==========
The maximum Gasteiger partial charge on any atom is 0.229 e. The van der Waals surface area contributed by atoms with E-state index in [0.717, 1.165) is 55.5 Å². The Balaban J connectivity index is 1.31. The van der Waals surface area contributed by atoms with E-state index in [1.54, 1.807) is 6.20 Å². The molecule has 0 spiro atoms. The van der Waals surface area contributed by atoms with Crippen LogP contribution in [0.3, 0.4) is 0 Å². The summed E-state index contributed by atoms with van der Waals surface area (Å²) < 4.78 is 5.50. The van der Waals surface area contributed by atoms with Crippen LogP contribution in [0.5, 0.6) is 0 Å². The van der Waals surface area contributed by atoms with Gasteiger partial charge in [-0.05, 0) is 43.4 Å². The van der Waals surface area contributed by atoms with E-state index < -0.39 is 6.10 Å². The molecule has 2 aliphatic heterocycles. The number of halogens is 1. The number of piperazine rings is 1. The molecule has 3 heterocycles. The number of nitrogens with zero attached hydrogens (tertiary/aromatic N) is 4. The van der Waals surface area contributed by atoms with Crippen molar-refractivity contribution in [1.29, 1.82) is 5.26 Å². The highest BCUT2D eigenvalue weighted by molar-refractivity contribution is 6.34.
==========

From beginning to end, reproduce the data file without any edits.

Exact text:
The maximum Gasteiger partial charge on any atom is 0.229 e. The van der Waals surface area contributed by atoms with E-state index in [0.717, 1.165) is 55.5 Å². The Balaban J connectivity index is 1.31. The van der Waals surface area contributed by atoms with E-state index in [1.54, 1.807) is 6.20 Å². The molecule has 0 spiro atoms. The van der Waals surface area contributed by atoms with Crippen LogP contribution in [0.3, 0.4) is 0 Å². The summed E-state index contributed by atoms with van der Waals surface area (Å²) < 4.78 is 5.50. The van der Waals surface area contributed by atoms with Crippen LogP contribution in [0.5, 0.6) is 0 Å². The van der Waals surface area contributed by atoms with Gasteiger partial charge in [-0.05, 0) is 43.4 Å². The van der Waals surface area contributed by atoms with E-state index < -0.39 is 6.10 Å². The molecule has 2 aliphatic heterocycles. The number of halogens is 1. The number of piperazine rings is 1. The molecule has 3 heterocycles. The number of nitrogens with zero attached hydrogens (tertiary/aromatic N) is 4. The van der Waals surface area contributed by atoms with Crippen molar-refractivity contribution in [1.29, 1.82) is 5.26 Å². The highest BCUT2D eigenvalue weighted by molar-refractivity contribution is 6.34.